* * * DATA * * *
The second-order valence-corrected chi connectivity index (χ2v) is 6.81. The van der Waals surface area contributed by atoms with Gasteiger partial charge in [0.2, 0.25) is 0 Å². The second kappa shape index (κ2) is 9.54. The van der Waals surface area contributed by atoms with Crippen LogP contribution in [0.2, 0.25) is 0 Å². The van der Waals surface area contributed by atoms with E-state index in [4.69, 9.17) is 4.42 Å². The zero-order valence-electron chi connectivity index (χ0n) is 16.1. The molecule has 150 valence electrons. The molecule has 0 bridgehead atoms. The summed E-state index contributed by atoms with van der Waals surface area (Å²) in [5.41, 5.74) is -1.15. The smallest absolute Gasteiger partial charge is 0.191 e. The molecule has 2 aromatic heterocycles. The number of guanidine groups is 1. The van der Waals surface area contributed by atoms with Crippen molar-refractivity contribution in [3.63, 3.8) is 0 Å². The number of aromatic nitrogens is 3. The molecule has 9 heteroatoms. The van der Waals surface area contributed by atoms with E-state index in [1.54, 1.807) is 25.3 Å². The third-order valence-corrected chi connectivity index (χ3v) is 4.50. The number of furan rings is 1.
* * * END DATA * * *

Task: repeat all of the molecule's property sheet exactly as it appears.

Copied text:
The second-order valence-corrected chi connectivity index (χ2v) is 6.81. The van der Waals surface area contributed by atoms with Gasteiger partial charge in [0.2, 0.25) is 0 Å². The second kappa shape index (κ2) is 9.54. The van der Waals surface area contributed by atoms with Crippen LogP contribution in [0.2, 0.25) is 0 Å². The van der Waals surface area contributed by atoms with E-state index in [4.69, 9.17) is 4.42 Å². The zero-order valence-electron chi connectivity index (χ0n) is 16.1. The molecule has 150 valence electrons. The molecule has 0 bridgehead atoms. The summed E-state index contributed by atoms with van der Waals surface area (Å²) in [5.41, 5.74) is -1.15. The smallest absolute Gasteiger partial charge is 0.191 e. The molecule has 2 aromatic heterocycles. The number of guanidine groups is 1. The van der Waals surface area contributed by atoms with Crippen molar-refractivity contribution in [3.63, 3.8) is 0 Å². The number of aromatic nitrogens is 3. The molecule has 9 heteroatoms. The van der Waals surface area contributed by atoms with E-state index in [1.54, 1.807) is 25.3 Å². The third-order valence-corrected chi connectivity index (χ3v) is 4.50. The number of furan rings is 1.